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Chicago Blackhawks: Obliteration of Penguins Was Not Accidental

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The Chicago Blackhawks' Patrick Kane (88) and Ryan Hartman (38) celebrate after Hartman scores against the Pittsburgh Penguins in the first period at the United Center in Chicago on Thursday, Oct. 5, 2017. (John J. Kim/Chicago Tribune/TNS via Getty Images)
The Chicago Blackhawks' Patrick Kane (88) and Ryan Hartman (38) celebrate after Hartman scores against the Pittsburgh Penguins in the first period at the United Center in Chicago on Thursday, Oct. 5, 2017. (John J. Kim/Chicago Tribune/TNS via Getty Images) /
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The Chicago Blackhawks claim they weren’t trying to run up the score against the Penguins Thursday night but a 10-1 victory over the defending champs sends a clear message around the league

Seven months ago, fans packed the United Center during the first round of the Stanley Cup Playoffs to see their beloved Blackhawks hopefully embark on another Stanley Cup campaign, but they were sorely disappointed.  Not once were fans able to sing and dance to the tune of Chelsea Dagger as they witnessed their team get shut out twice on home ice.  Expectations were high for a team considered to be one of the NHL’s most recent dynasties but age and depth seemed to have caught up to the Blackhawks.

Over the summer, many of you may have noticed some extra Blackhawks promotion and marketing.  These efforts were clearly in response to the ‘Hawks front office not being happy with being a franchise on the downslope.  Jerseys were distributed on Metra trains, flash mobs were staged in downtown Chicago, and even their anthem singer popped up at the French Market for a surprise show.

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When business changes need to be made, they are generally changed company-wide.  We’ve all heard the saying that “changes come from the top down,” and in this case it’s clear that owner Rocky Wirtz wants to get back to competing for the Stanley Cup.  Ever since he took over ownership of the Blackhawks, they have made a franchise goal of being perennial cup competitors which has slipped the past couple years.

Coming into this season, there have been many questions about the team’s composition, mostly centered around the defense.  After being out-skated by a young and hungry Nashville team, Stan Bowman set out to rebuild his club by adding grit and youth.  And that was very noticeable in the Blackhawks home opener against the Pittsburgh Penguins.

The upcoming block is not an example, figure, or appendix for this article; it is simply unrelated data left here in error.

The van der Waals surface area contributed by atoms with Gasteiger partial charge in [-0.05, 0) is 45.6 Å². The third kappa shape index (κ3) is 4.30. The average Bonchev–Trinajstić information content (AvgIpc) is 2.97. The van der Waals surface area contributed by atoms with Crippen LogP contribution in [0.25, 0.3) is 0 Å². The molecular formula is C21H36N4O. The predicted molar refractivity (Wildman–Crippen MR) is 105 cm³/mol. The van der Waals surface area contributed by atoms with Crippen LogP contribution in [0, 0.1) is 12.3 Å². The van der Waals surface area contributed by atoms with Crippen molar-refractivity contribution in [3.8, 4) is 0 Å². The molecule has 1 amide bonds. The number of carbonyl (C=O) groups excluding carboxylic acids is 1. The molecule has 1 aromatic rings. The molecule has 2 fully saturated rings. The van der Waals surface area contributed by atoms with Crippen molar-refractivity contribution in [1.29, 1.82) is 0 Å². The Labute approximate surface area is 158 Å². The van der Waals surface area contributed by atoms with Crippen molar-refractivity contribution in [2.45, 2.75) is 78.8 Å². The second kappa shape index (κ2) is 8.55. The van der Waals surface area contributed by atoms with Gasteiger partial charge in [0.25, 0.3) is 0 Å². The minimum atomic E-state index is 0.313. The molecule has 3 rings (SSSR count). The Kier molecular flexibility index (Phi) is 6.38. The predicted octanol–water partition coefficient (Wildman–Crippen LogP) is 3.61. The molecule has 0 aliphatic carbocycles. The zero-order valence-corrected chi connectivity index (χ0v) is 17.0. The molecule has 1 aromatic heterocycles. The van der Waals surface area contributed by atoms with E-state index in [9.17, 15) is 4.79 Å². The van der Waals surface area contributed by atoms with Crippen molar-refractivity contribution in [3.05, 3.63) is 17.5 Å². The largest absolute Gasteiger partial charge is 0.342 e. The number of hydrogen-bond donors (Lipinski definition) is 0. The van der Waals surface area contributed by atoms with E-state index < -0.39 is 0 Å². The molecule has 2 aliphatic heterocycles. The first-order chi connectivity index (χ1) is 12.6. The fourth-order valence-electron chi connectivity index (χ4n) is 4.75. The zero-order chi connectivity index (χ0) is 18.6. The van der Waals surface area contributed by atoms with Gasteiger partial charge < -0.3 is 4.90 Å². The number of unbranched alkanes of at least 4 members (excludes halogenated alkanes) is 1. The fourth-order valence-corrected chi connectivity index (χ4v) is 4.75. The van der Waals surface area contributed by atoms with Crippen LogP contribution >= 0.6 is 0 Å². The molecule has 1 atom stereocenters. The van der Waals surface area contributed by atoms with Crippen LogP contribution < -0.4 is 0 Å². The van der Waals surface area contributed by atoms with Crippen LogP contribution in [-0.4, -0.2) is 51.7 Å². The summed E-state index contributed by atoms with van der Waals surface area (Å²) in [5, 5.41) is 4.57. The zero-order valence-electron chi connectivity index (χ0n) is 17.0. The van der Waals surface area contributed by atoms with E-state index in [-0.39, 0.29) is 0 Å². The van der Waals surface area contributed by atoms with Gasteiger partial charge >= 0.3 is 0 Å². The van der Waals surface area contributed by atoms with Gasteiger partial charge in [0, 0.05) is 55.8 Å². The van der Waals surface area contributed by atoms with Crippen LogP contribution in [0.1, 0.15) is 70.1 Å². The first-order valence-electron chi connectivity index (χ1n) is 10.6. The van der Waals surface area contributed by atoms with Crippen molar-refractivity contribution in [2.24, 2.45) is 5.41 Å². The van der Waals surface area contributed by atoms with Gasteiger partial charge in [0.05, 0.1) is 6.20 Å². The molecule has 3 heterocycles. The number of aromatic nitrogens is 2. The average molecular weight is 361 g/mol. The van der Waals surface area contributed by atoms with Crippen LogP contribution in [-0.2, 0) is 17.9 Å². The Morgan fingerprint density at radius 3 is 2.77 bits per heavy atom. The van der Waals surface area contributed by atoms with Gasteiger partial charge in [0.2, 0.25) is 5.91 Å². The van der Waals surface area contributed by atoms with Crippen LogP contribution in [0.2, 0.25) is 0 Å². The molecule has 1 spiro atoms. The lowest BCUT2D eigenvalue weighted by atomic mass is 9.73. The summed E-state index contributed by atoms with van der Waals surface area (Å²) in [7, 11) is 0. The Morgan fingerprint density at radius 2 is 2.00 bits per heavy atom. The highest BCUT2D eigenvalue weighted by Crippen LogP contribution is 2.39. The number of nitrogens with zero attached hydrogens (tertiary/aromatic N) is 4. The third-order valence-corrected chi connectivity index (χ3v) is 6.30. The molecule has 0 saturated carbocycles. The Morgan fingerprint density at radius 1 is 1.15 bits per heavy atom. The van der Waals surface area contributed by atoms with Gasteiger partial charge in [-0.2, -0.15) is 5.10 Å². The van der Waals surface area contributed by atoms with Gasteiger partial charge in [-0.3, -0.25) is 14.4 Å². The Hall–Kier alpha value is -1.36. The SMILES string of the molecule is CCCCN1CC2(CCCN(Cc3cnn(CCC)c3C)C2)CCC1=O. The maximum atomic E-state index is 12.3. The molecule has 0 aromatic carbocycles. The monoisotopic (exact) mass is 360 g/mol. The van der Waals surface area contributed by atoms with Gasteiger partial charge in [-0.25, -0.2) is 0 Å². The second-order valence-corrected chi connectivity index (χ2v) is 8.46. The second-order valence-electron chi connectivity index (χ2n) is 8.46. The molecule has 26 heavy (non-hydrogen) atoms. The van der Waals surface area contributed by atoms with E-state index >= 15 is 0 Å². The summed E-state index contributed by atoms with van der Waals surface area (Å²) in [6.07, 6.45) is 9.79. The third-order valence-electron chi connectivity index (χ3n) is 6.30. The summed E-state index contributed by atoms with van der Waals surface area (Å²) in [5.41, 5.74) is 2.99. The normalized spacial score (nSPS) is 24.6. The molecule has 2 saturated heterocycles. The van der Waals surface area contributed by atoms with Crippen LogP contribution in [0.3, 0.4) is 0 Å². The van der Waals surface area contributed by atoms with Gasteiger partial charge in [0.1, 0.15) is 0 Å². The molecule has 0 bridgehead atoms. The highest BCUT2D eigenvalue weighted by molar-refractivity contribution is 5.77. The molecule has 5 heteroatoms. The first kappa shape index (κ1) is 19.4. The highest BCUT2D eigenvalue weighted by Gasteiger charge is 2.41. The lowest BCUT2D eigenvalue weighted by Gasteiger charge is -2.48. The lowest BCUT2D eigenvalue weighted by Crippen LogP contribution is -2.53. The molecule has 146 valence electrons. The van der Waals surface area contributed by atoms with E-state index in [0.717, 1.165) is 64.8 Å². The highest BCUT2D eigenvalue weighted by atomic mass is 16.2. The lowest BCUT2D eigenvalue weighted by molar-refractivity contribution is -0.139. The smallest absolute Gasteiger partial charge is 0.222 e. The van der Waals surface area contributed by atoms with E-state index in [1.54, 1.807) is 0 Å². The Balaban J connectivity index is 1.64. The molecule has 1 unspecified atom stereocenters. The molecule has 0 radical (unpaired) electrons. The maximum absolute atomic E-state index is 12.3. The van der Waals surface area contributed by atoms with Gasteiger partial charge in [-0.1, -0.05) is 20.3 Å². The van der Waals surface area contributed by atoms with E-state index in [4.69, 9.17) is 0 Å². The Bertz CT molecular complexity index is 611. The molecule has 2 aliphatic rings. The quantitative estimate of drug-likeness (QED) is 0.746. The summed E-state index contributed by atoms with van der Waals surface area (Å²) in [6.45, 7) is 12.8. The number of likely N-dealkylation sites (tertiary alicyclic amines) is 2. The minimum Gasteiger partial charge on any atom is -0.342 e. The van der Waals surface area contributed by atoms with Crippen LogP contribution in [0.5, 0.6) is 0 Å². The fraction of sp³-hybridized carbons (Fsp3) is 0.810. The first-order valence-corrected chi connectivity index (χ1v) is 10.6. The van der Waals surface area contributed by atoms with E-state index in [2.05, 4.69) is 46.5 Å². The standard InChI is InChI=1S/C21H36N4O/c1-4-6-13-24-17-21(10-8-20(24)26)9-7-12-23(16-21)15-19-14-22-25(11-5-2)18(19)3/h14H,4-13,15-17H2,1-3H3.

Wednesday night, the Penguins opened their season at home against the St. Louis Blues, a game that went to overtime with the Blues winning 5-4.  The defending Stanley Cup champions were lucky enough to get back-to-back games to start the season so they hopped on a charter flight to Chicago that night.

So here the Blackhawks were, a team that some analysts have picked to miss the playoffs.  A team that so many have questioned their ability to compete, yet maybe this was their golden opportunity.  With the defending champs coming into town probably tired from a long game with St. Louis, the ‘Hawks smelled blood in the water.

There is no doubt that the Blackhawks front office wanted the team to win this game, but it happened in an unexpected fashion.  Corey Crawford looked great in net, the defense didn’t spend too much time in their zone, and the transition game on offense was unstoppable.  Goals poured in against Antti Niemi and later Matt Murray seeming to represent some pent up aggression built up over the summer.

Next: Blackhawks Realistic, Unrealistic Expectations After 10-1 Win

The Blackhawks get to face the Columbus Blue Jackets on Saturday with them also coming off a back-to-back game the night before.  A lot of people were concerned with the Blackhawks first leg of the schedule being against all 2017 playoff teams, but this “test” of the three-time Stanley Cup Champions may be seen by the ‘Hawks collective as more of an opportunity to show the league that they’re back rather than evidence that their time is done on top.

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